e-business Models  «Prev 

Examples of the Buy and Sell Match Model


A site that aligns itself to the Buy/Sell Match model might:
  1. Provide consumers a place to research, price, design, order, and arrange for delivery of a new vehicle at their home or the office
  2. Offer online investing services and investment ideas and insights

Brokerage Model

Buy/Sell Fulfillment: customer specifies buy or sell orders for a product or service, including price, delivery, etc. The broker charges the buyer and/or seller a transaction fee.

e-business enters the Collective Consciousness

There is a consensus that e-business entered the collective consciousness of the business mainstream in 1995, when the scope of traditional enterprise resource planning (ERP) business applications expanded to embrace trading partners for (SCM) supply chain management and customer relationship management (CRM). This provided the basis for Internet-enabled procurement and triggered deployment of electronic commerce (e-commerce) applications to exchange buy and sell transactions to purchase direct and indirect materials via (B2B) business-to-business supply chain scenarios, as well as finished products and customer services via business-to-consumer (B2C) channels.
Periodically assess information quality characteristics of timeliness (of data propagation) and consistency of data that should be equivalent in the multiple databases. Assess information quality by extracting sample records in the record-of-origin database. Assess them for completeness, accuracy, and nonduplication.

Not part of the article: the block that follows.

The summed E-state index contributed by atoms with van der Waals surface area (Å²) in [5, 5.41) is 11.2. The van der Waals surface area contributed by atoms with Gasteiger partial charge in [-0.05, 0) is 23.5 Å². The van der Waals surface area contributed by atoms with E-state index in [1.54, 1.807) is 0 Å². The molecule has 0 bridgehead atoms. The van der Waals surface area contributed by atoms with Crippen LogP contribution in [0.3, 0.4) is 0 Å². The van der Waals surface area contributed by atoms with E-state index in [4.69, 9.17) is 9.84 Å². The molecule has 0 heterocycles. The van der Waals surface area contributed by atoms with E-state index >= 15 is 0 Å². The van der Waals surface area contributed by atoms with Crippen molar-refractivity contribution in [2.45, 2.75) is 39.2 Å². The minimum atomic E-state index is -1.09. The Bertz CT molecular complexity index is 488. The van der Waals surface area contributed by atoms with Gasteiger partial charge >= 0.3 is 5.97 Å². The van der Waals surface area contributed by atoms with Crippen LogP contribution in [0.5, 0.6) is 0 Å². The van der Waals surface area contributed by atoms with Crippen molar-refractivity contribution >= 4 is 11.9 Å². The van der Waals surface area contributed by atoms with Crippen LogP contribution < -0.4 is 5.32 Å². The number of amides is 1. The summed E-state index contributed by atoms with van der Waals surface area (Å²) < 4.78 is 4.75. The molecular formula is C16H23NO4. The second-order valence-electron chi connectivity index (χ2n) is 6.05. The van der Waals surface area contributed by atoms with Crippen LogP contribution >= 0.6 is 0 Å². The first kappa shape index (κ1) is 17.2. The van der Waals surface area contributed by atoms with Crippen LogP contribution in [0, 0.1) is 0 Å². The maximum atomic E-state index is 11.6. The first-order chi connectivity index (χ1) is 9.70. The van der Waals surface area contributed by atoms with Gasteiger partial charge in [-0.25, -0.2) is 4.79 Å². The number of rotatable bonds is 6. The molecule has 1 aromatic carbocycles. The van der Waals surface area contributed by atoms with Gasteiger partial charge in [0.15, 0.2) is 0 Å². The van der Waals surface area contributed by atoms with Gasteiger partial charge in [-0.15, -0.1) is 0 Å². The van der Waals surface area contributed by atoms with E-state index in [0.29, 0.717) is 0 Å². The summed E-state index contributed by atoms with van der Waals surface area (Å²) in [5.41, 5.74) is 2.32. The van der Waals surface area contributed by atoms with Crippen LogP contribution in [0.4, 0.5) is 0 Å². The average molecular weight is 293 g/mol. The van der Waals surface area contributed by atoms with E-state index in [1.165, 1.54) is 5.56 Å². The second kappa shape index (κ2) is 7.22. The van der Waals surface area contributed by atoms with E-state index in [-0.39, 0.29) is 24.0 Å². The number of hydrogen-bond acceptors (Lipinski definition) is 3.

(C-commerce) Collaborative commerce

Collaborative commerce describes electronically enabled business interactions among the internal personnel of an enterprise, business partners and customers throughout a trading community. Rather than simply exchanging procurement transactions, enterprises are sharing intellectual capital with their trading partners working as a value chain that provides a competitive advantage for the development and distribution of their products. These collaborative business practices are fundamental to the ebusiness transformation. The convergence of business process reengineering and web technology that spawned ebusiness during the mid-1990s has set the stage for reengineering the resulting management decision making processes to promote c-commerce as the dominant business model of the 21st century.
Note that the collaborative business practices that are fundamental to C-commerce were mature as standard practices in aerospace well before 1996. In fact, the C-commerce practicesvleveraging web-based collaboration in the aerospace industry, had their beginnings in 1985. This should be no surprise when it is realized that it was natural for the aerospace enterprises to collaborate over a communications network to share data with their customers in the (DoD)Department of Defense since they created the Internet. By 1994, leading aerospace prime contractors were providing business and technical applications hosted on integration hub platforms for collaborative product development and logistic support for their DoD customers, as well as for their value-added trading partners and suppliers.